"The greaetest of these is love" Love trumps even faith and hope. Especially when faith is defined in terms of right viewpoints, and hope in terms of certitude. Love is the only one of that trifecta that can get in the trenches alongside those who are hurting without doing more damage.

  8. "And then it seemed to him that... the grey rain-curtain turned all to silver glass and was rolled back, and he beheld white shores and beyond them a far green country under a swift sunrise." - J.R.R. Tolkien

  9. That's one of the things that interests me about this line of thinking. In a certain sense, and perhaps most of the time, faith interferes with love. Thus, to get to love faith has to be relinquished. Faith is an early stage of love that we grow out of.

  10. "Love is the only one of that trifecta that can get in the trenches alongside those who are hurting without doing more damage."
    So very very true.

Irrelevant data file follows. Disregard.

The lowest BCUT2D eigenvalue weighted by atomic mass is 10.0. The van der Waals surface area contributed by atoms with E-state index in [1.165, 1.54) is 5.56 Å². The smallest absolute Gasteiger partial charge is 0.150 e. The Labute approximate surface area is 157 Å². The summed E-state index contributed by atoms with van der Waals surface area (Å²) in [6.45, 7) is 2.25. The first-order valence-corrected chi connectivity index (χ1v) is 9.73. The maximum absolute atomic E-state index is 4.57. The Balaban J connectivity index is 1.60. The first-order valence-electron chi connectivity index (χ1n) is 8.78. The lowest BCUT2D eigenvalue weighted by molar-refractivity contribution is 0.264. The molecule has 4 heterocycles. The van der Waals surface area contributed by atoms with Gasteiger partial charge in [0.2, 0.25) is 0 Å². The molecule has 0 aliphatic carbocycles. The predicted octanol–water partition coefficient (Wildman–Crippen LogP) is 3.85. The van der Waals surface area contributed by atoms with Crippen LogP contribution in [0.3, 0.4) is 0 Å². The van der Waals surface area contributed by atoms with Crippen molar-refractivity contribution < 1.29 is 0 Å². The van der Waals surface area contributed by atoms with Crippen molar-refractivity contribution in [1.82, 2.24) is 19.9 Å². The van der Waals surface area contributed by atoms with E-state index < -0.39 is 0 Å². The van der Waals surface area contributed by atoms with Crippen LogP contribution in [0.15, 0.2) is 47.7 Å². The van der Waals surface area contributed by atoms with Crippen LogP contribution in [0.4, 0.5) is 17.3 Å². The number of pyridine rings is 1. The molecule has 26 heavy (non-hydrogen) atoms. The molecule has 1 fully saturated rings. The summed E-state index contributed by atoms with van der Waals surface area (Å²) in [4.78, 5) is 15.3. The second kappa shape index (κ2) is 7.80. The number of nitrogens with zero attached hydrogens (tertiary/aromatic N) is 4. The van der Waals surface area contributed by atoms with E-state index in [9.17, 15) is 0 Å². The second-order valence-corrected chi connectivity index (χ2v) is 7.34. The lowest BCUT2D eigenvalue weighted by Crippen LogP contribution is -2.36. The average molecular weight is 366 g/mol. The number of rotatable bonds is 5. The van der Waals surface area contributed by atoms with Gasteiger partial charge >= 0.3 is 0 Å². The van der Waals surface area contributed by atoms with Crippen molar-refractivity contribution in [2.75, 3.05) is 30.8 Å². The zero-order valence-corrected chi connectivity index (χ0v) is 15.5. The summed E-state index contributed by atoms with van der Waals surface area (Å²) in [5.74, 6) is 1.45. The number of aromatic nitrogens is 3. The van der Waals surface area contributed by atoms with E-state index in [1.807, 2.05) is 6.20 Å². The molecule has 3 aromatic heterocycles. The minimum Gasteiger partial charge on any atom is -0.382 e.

11. "Faith is an early stage of love that we grow out of."  In 'Unclean' you talked about a fusion of love for God with love for people, which leads to a privileging of mercy over sacrifice.  If we mean by "faith" a right belief in and obedience to God, then clinging to that faith at the exclusion of loving people, with a merciful, compassionate, Christ-like love is, I think what, the Apostle Paul was talking about in 1 Cor. 13.

  12. Faith can be so clear-cut to someone who is professing it. But love is always so messy, because life is messy.  I wonder if that's why faith is always trying to clean up the mess and get it out of sight.

  13. What if we saw faith hope and love as three points on a circle? At the heart of faith is my willingness to step out, or step beyond. A little faith corresponds to a little ability to step beyond. Love grows and this growth feeds my faith; it then grows and so does my willingness to step out further. Love wanes, the hope developed by stepping out nurses my love. The three are never disconnected and enliven each other. That is until one experiences a dark night of the soul; then this circle feels like its collapsed to a mathematical point......

    Richard, when you note that faith might need to be relinquished to get to love, I would refine this a bit further and say that our basis or ground of faith may need to be relinquished. And I would add that when such relinquishing is immovable, one is probably engaged in certainty rather than faith. Faith is flexible, certainty is not.... Still your point is well taken.